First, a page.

“We defined a robot as a machine which looks lifelike, or behaves in lifelike ways,” Ben Russell, the lead curator of the exhibition, told me. This definition extends beyond the mechanisms of the body to include those of the mind. This accounts for the inclusion of robots such as “Cog”, a mash-up of screws, motors and scrap metal that is, the accompanying blurb assures visitors, able to learn about the world by poking at colourful toys, “like a giant metal baby”.

The exhibits show that there has long existed in our species a deep desire to rebuild ourselves from scratch. That impulse to understand and replicate the systems of the body can be seen in some of the earliest surviving examples of robotics. In the 16th century, the Catholic Church commissioned some of the first anthropomorphic mechanical machines, suggesting that the human body had clockwork-like properties. Models of Jesus bled and automatons of Satan roared.

Robots have never been mere anatomical models, however. In the modern era, they are typically employed to work on the so-called 4D tasks: those that are dull, dumb, dirty, or dangerous. A few, such as Elektro, a robot built in Ohio in the late 1930s, which could smoke a cigarette and blow up balloons, were showmen. Elektro toured the US in 1950 and had a cameo in an adult movie, playing a mechanical fortune-teller picking lottery numbers and racehorses.

Nevertheless, the idea of work is fundamental to the term “robot”. Karel Čapek’s 1920s science-fiction play RUR, credited with introducing the word to the English language, depicts a cyborg labour force that rebels against its human masters. The Czech word robota means “forced labour”. It is derived from rab, which means “slave”.

This exhibition has proved timely. A few weeks before it opened in February, a European Parliament commission demanded that a set of regulations be drawn up to govern the use and creation of robots. In early January, Reid Hoffman and Pierre Omidyar, the founders of LinkedIn and eBay respectively, contributed $10m each to a fund intended to prevent the development of artificial intelligence applications that could harm society. Human activity is increasingly facilitated, monitored and analysed by AI and robotics.

Developments in AI and cybernetics are converging on the creation of robots that are free from direct human oversight and whose impact on human well-being has been, until now, the stuff of science fiction. Engineers have outpaced philosophers and lawmakers, who are still grappling with the implications as autonomous cars roll on to our roads.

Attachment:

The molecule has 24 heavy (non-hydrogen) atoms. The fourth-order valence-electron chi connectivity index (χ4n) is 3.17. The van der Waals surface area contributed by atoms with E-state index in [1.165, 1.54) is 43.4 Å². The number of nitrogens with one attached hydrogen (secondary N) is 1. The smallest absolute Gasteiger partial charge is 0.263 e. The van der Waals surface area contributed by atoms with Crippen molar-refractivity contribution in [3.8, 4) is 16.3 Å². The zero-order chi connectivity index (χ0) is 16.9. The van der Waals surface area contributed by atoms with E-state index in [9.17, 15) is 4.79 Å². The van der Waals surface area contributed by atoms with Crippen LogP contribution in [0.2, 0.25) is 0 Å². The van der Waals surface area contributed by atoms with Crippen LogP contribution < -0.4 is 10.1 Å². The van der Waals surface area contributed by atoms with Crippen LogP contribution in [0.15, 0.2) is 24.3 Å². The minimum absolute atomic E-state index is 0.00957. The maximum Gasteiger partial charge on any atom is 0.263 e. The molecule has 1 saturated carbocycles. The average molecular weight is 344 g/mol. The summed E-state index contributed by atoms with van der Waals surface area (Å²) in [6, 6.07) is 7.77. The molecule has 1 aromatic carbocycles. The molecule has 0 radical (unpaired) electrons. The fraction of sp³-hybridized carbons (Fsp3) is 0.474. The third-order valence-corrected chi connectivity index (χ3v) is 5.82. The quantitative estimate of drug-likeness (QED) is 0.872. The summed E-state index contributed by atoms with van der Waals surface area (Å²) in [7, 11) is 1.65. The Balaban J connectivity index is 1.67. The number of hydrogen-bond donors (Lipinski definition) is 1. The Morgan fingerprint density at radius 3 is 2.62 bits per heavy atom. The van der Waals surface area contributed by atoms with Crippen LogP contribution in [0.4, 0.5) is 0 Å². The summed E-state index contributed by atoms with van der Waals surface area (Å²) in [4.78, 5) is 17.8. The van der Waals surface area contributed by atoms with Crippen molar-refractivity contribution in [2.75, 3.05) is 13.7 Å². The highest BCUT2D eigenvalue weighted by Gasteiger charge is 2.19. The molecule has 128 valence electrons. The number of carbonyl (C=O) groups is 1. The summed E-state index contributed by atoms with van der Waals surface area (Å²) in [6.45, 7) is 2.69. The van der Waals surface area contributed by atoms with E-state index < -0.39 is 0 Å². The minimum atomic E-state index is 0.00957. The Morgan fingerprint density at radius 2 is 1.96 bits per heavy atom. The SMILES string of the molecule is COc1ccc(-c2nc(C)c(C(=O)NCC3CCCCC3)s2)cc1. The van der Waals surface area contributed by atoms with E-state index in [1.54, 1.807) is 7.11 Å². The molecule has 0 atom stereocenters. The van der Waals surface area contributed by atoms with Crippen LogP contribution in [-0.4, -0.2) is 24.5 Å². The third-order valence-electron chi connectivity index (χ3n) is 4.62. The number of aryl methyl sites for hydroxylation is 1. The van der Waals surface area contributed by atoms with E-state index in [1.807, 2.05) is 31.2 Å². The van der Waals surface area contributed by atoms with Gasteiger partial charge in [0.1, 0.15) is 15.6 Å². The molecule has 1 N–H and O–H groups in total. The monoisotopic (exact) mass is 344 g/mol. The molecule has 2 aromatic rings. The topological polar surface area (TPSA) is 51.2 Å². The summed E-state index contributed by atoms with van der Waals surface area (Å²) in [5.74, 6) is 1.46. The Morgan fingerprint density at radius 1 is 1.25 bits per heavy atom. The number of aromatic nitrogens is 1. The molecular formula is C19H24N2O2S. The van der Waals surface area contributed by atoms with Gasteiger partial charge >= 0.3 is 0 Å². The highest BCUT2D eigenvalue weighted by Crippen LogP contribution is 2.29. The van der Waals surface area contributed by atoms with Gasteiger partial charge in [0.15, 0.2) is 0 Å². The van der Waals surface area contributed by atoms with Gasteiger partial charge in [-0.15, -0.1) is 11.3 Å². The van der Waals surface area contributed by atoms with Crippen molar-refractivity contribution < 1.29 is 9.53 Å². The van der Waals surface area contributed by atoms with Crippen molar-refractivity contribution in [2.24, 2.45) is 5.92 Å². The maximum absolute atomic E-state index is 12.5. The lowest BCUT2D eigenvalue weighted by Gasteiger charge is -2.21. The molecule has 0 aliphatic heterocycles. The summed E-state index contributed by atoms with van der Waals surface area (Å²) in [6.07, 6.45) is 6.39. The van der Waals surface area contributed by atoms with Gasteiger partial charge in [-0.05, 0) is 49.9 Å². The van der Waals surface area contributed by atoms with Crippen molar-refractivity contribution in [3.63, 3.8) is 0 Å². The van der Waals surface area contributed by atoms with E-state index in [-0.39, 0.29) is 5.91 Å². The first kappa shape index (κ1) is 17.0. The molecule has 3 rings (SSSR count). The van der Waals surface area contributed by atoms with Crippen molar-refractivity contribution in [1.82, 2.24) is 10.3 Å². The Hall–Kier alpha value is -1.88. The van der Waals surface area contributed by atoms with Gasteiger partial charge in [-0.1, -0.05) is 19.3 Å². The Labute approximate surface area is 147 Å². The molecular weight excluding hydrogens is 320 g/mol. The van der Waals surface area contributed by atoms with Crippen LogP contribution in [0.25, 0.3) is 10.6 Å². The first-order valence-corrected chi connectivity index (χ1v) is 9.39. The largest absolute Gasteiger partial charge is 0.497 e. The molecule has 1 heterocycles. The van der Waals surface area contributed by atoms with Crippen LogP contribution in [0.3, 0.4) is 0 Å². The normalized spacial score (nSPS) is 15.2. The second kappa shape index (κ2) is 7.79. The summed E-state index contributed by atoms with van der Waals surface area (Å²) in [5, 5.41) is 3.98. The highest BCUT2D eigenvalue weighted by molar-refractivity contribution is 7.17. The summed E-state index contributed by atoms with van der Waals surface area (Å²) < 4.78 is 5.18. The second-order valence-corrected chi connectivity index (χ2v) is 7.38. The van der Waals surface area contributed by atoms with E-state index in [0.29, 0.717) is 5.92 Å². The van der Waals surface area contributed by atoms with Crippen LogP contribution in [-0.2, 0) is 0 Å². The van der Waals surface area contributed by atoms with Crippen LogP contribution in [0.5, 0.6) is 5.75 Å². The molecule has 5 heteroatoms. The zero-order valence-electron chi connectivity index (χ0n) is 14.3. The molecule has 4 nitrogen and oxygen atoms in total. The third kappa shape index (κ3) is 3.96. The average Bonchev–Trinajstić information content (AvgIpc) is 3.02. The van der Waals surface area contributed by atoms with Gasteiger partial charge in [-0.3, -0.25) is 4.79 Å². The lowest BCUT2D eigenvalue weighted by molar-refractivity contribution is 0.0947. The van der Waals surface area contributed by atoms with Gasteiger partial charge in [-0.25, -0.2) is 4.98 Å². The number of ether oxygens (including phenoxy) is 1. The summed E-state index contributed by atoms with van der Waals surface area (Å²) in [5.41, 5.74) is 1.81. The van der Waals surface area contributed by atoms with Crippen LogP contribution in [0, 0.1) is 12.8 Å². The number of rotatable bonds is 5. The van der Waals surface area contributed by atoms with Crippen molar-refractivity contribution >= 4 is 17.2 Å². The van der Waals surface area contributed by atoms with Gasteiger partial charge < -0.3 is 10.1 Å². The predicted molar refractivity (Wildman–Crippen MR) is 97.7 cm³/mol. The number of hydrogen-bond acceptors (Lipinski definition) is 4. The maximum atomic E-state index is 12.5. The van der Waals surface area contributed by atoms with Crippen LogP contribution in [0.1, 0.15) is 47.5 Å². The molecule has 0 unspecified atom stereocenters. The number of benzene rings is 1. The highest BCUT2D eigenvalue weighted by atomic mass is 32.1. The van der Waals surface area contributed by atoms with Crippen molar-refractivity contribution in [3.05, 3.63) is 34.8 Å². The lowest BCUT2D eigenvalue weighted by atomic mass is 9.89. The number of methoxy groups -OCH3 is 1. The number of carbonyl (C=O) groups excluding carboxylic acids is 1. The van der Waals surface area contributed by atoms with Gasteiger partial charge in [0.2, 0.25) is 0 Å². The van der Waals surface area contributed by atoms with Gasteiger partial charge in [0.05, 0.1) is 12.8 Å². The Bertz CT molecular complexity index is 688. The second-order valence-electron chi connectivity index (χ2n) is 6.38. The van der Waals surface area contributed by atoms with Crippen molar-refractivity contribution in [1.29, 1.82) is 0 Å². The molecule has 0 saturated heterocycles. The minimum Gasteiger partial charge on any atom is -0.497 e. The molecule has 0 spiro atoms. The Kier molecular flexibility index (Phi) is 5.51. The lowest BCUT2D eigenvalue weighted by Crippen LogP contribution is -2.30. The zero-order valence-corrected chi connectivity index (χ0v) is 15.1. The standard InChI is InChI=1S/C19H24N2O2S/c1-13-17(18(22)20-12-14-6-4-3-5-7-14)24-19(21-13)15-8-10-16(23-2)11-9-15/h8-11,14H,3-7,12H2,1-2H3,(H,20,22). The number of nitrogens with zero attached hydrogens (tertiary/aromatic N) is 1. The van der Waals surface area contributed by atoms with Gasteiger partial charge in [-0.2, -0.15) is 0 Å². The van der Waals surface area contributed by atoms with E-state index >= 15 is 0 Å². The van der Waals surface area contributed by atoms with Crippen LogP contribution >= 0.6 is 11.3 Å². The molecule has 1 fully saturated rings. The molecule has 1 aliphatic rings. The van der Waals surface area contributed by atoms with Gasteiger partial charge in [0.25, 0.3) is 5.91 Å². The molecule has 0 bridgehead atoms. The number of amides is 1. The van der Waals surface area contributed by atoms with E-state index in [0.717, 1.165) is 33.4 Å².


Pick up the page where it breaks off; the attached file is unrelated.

“Is the world truly ready for a vehicle that can drive itself?” asked a recent television advert for a semi-autonomous Mercedes car (the film was pulled soon afterwards). For Mercedes, our answer to the question didn’t matter much. “Ready or not, the future is here,” the ad concluded.

There have been calls to halt or reverse advances in robot and AI development. Stephen Hawking has warned that advanced AI “could spell the end of the human race”. The entrepreneur Elon Musk agreed, stating that AI presents the greatest existential threat to mankind. The German philosopher Thomas Metzinger has argued that the prospect of increasing suffering in the world through this new technology is so morally awful that we should cease to build artificially intelligent robots immediately.

Others counter that it is impossible to talk sensibly about robots and AI. After all, we have never properly settled on the definitions. Is an inkjet printer a robot? Does Apple’s Siri have AI? Today’s tech miracle is tomorrow’s routine tool. It can be difficult to know whether to take up a hermit-like existence in a wifi-less cave, or to hire a Japanese robo-nurse to swaddle our ageing parents.

As well as the fear of what these machines might do to us if their circuits gain sentience, there is the pressing worry of, as Russell puts it, “what we’re going to do with all these people”. Autonomous vehicles, say, could wipe out the driving jobs that have historically been the preserve of workers displaced from elsewhere.

“How do we plan ahead and put in place the necessary political, economic and social infrastructure so that robots’ potentially negative effects on society are mitigated?” Russell asks. “It all needs to be thrashed out before it becomes too pressing.”

Such questions loom but, in looking to the past, this exhibition shows how robots have acted as society’s mirrors, reflecting how our hopes, dreams and fears have changed over the centuries. Beyond that, we can perceive our ever-present desires to ease labour’s burden, to understand what makes us human and, perhaps, to achieve a form of divinity by becoming our own creators. 

This article first appeared in the 23 March 2017 issue of the New Statesman, Trump's permanent revolution